A few days ago, our group was given the incredible opportunity of riding a canopy crane operated by the Smithsonian Tropical Research Institute high up above the forest canopy at Fort Shermin, Panama.
While exploring the canopies, we were fortunate enough to find a brown-throated three-toed sloth (Bradypus variegatus) mother and her baby clinging to the limb of a tree and foraging on nearby leaves. This encounter reminded me of the curious symbiotic relationship these creatures have with the organisms that call sloth fur their home.
Of all the mammals we have encountered in the tropical forests of Panama thus far, the two- and three-toed sloths are among the most fascinating in terms of their life history and behavior. Both two- and three-toed sloths are remarkably slow-moving animals with low metabolic rates as a consequence of their folivorous diets. Since they subsist almost entirely on hard-to-digest leaves filled with fiber, cellulose, and toxic secondary compounds, sloths have evolved a sedentary life-style to allow ample time for the microbiota in their numerous lengthy guts to release the scarce nutrients found in leaves and make them available to the sloths. In fact, studies have suggested that sloths may have the slowest mammalian digestive rate, with an average of 16 days required to pass a meal entirely! However, this intimate and drawn-out relationship with microbes is not the only symbiosis in which sloths partake.
In a fascinating triumvirate of mutualistic adaptations, a group of moths, known as sloth moths (Lepidoptera: Pyralidae), obligatively inhabit the fur of some sloth species and use sloth feces as an egg laying substrate. However, until recently scientists were unsure of why three-toed sloths descend from the canopy to the ground to defecate before returning to the treetops. A new paper in the Proceedings of the Royal Society posits an explanation that is driven by another denizen of sloth fur, algae (Trichphilus welckeri). By presenting evidence of the algae feeding both sloth moths and the sloth itself, while also gaining nutrients from decomposing sloth moths, Pauli et al. 2015 have shown a possible explanation for the strenuous and seemingly unnecessary weekly trip to the toilet some sloths make. In turn for providing moths with an oviposition substrate, nutrients for their larvae, and safety from predators, sloths are able to optimize algae production and supplement their nutrient-low diet with algae from their own fur. Some may ask, then, why would the sloths not simply eat the moths and forgo the algae altogether? I don’t think a sloth could even close its mouth fast enough to catch anything faster than algae!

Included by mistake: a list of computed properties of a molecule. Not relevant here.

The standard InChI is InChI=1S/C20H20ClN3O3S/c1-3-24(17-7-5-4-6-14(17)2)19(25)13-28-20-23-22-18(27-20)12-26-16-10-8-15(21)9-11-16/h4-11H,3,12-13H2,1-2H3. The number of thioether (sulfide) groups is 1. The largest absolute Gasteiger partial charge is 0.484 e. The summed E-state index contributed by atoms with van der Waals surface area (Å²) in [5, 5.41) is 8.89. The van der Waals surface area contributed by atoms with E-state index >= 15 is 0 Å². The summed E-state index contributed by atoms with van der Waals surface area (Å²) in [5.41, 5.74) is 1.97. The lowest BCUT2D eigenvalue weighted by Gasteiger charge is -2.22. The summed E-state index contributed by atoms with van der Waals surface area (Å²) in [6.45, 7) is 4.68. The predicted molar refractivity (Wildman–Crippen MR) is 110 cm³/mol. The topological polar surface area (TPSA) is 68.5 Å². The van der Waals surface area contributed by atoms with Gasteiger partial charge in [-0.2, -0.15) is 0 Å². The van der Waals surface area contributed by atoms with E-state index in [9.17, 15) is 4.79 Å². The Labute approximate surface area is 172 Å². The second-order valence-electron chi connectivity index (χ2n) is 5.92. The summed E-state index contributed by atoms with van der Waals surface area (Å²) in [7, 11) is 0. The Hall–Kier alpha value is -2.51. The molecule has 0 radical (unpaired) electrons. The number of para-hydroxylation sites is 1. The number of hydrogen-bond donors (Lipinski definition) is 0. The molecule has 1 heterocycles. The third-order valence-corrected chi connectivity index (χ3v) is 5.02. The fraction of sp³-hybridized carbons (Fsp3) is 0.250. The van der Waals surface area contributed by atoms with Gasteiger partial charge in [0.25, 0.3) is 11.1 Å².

Though often viewed as odd, awkward animals, sloths clearly demonstrate the incredible elegance with which creatures have managed to survive through evolutionary time.
Thanks for your attention and I hope you enjoyed reading!